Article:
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Old 10-18-2012, 06:24 PM
lpneck lpneck is offline
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Join Date: Sep 2005
Posts: 153
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I think it needs to be made clear that "premier" pricing and "dynamic" pricing are not the same thing.

I'm not necessarily opposed to either one, but I think the White Sox have been doing it wrong.

I understand the mentality of "I want a bleacher seat to be $X whether it's against the Cubs, the Tigers, or the Astros," but this is a business and prices can and should be set by supply and demand.

I don't mind if the Sox want to set an upper deck reserve seat at $7 for most weeknights, and make it $12 for opening day, or the Cubs, or weekends in the summer, if the market will bear that price and people will buy those tickets at that price. Most professional sports franchises are doing something along those lines. It makes no sense to sell those tickets at $22 for regular games, and then make it $32 for a "premier" game, when no one is buying seats at those price points for either game.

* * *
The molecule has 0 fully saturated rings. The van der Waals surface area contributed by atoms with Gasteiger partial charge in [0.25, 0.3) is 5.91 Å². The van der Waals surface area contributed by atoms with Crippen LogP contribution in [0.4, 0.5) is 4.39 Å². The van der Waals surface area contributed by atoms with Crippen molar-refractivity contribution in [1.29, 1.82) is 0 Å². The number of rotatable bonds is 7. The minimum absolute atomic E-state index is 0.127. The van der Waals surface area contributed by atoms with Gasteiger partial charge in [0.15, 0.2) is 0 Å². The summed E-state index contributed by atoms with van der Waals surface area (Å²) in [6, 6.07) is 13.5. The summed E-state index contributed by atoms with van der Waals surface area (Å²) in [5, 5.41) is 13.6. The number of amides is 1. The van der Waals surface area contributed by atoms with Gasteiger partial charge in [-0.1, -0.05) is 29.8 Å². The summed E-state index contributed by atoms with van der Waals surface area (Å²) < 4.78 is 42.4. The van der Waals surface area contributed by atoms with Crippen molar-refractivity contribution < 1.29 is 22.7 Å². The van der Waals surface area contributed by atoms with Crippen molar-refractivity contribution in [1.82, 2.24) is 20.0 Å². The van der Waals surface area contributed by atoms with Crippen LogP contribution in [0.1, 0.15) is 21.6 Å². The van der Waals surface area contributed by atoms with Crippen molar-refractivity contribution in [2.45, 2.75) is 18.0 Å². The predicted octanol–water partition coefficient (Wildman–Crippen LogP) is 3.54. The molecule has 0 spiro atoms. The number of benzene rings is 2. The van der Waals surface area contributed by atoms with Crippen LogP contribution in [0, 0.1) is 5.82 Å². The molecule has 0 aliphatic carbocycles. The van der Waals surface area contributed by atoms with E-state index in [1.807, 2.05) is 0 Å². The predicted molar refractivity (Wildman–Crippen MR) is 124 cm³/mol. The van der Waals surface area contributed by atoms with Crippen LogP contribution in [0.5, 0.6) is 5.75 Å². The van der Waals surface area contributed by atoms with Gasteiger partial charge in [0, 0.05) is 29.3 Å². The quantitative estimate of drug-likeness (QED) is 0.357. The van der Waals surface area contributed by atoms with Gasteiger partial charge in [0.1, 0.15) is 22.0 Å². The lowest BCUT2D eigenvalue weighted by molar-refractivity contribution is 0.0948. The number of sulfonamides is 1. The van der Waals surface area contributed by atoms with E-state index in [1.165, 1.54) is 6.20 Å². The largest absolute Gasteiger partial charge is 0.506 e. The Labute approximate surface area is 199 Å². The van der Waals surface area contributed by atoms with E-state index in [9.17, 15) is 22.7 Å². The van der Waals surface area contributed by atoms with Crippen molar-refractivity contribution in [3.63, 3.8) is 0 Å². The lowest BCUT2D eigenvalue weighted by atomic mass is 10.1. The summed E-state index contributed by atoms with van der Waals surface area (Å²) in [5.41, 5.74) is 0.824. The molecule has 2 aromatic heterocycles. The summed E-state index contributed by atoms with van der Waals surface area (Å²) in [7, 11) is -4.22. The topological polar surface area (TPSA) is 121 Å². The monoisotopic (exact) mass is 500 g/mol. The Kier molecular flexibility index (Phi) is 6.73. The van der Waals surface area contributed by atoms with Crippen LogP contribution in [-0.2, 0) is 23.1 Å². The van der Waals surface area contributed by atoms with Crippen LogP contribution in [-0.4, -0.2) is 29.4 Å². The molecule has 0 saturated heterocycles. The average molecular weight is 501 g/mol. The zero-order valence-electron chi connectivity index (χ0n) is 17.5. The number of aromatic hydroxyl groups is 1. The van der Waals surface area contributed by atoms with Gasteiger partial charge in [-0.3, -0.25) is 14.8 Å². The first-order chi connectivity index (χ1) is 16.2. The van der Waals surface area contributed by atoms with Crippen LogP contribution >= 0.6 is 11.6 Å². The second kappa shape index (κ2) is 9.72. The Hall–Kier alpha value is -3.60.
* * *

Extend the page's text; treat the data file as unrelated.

As for "dynamic" pricing- that is the idea that as tickets become more scarce, the price increases due to the demand, so that the value isn't lost to the secondary ticket market.

That is *fine* if you have 30,000 season ticket holders and every game is close to selling out. It makes no sense when you have 3,000 empty lower deck reserved seats that haven't sold at $35, because there is no value in those seats at that price, and then INCREASE the price to $48 the week of the game and call it "dynamic," which is what they were doing.

Finally, I'm pretty computer savvy, and have no problem using stubhub or internet codes. There sometimes is pretty good value there for better seats. However, sometimes I just want to take a family of 5 to a game and sit in the upper deck. It will nice to be able to do that this year without paying a 50% markup in online service fees. I can go the park the day of the game and get 5 cheap seats for $35, instead of $100.
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